Which are the most dangerous new attack techniques? How do they work? How can you stop them? What's coming next and how can you prepare?
This fast-paced briefing features the three people best positioned to provide answers and best able to communicate them:
the nation's top expert/teacher on mobile forensics
The Framework for Improving Critical Infrastructure (commonly known as the Cybersecurity Framework) was released by NIST in April 2014. In April 2018, NIST released update v1.1 of the Framework to enhance and clarify the Cybersecurity Framework based on comments from across all industry sectors.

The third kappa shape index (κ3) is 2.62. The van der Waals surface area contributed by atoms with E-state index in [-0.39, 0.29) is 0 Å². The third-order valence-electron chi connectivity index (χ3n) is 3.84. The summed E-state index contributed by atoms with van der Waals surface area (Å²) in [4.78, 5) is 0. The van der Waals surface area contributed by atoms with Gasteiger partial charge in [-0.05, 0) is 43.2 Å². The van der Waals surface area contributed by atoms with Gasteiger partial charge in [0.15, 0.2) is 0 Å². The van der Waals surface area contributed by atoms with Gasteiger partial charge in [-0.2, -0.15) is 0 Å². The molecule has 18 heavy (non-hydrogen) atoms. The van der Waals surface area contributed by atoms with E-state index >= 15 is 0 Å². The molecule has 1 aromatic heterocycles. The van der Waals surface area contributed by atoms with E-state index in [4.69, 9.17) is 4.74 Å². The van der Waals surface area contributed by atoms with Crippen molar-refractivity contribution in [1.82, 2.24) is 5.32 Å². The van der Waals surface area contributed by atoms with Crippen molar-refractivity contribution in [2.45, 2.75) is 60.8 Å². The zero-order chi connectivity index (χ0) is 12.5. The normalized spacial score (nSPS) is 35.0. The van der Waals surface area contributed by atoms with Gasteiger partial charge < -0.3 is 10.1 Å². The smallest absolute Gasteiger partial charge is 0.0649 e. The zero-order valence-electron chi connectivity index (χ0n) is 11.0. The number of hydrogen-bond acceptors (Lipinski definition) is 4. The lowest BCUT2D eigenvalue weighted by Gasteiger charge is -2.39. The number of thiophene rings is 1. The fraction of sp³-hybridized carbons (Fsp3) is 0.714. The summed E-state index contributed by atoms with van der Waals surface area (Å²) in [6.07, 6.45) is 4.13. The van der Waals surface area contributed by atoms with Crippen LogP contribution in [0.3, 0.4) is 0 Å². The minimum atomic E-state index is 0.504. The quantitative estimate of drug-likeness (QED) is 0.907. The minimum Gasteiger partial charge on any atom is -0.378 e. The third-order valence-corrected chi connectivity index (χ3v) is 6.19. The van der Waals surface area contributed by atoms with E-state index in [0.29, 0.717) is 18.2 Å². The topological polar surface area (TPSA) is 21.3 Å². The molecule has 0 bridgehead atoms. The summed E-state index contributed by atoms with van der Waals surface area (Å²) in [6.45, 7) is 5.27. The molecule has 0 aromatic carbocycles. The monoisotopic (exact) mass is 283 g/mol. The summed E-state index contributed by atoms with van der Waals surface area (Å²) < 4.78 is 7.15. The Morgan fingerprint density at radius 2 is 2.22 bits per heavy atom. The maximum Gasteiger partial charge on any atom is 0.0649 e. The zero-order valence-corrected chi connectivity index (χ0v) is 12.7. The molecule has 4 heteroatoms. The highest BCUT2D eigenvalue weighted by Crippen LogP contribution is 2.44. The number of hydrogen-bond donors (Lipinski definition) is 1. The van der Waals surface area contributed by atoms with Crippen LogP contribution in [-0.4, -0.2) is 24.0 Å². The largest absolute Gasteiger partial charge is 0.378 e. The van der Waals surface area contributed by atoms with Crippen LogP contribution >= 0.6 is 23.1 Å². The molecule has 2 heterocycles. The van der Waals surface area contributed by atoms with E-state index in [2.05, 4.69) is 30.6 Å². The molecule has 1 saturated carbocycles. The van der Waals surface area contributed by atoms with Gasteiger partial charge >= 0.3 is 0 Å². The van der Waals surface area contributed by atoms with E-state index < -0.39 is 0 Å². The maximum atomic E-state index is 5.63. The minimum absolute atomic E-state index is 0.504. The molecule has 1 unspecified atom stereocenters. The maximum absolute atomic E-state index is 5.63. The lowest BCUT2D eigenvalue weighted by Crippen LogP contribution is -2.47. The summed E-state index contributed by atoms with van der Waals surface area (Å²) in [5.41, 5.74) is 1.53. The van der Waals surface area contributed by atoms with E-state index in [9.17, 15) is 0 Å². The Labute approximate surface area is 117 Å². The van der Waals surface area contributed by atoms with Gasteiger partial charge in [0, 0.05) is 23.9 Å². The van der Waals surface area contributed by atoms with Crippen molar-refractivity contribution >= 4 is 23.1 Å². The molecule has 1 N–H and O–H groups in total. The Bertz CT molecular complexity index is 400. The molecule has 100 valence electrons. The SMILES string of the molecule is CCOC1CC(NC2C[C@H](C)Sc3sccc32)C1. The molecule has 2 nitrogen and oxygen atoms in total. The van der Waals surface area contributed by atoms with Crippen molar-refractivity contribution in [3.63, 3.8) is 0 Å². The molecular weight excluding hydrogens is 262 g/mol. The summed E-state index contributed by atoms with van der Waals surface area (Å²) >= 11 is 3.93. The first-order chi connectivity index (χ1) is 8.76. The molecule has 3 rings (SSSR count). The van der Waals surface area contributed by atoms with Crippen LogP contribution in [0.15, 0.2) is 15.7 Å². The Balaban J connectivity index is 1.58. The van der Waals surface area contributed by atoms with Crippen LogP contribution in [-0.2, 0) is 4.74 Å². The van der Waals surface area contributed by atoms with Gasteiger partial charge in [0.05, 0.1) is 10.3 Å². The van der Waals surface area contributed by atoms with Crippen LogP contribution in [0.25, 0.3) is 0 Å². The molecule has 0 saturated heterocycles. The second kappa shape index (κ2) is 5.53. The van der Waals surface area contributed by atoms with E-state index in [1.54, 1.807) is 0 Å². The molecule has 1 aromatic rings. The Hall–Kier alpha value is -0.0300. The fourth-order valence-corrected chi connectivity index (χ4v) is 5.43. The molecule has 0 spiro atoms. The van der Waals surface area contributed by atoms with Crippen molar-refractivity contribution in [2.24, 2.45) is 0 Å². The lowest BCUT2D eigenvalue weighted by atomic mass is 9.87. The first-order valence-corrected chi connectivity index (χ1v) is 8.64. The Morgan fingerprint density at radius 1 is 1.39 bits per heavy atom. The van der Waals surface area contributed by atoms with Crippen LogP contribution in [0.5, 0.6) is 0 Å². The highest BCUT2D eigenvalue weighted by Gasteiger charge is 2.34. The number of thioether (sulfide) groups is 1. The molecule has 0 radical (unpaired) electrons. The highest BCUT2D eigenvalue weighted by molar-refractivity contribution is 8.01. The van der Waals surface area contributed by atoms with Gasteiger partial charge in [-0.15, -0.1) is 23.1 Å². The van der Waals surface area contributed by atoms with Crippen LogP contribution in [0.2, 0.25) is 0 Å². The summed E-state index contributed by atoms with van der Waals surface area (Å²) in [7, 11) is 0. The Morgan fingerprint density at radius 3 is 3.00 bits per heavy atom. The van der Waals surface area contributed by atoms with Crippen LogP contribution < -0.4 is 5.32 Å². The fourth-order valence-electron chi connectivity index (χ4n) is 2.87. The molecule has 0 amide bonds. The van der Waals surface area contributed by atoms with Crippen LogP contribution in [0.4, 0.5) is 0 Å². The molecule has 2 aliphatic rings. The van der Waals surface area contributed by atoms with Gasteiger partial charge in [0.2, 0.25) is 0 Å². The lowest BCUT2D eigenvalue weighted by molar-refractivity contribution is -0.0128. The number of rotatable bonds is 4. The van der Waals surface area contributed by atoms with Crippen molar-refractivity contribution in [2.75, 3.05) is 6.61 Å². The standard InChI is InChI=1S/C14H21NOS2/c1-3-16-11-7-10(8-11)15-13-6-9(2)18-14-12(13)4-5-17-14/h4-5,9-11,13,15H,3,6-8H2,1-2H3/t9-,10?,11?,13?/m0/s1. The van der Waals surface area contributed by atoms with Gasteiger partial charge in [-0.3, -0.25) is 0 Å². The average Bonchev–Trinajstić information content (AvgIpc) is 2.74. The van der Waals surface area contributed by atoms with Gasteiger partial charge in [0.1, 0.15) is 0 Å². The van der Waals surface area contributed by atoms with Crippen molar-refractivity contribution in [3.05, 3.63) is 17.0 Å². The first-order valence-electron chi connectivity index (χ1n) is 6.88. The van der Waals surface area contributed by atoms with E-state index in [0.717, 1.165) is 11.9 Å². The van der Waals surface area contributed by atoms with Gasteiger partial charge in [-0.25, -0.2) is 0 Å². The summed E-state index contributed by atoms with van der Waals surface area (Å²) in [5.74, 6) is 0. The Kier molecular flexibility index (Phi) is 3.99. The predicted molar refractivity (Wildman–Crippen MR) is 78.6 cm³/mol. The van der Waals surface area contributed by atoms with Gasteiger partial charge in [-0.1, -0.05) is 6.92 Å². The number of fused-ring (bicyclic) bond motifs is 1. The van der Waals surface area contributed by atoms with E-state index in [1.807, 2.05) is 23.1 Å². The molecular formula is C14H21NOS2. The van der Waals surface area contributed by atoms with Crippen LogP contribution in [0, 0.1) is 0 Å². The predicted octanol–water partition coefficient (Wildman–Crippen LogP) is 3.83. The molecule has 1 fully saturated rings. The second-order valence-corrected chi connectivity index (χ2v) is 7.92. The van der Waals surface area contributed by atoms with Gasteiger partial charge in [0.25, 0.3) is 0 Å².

Each year at RSA Conference, SANS Institute provides the authoritative summary of the most dangerous new attack techniques. Their 2019 list included accurate predictions of smartphone attacks, DNS manipulation, domain fronting, cloud-on-cloud attacks and CPU flaws.
Learn more about their 2019 list, see new data about...
It's difficult to build a reliable security system based on artificial intelligence and machine learning, says Aleksandr Lazarenko of Group-IB, who offers insights on how to make the most of these technologies.
Strong business resilience metrics for measuring effectiveness, simpler networks and smaller tool sets are all needed to cope with the evolving threat landscape, says retired Major General Earl Matthews, senior vice president at Verodin.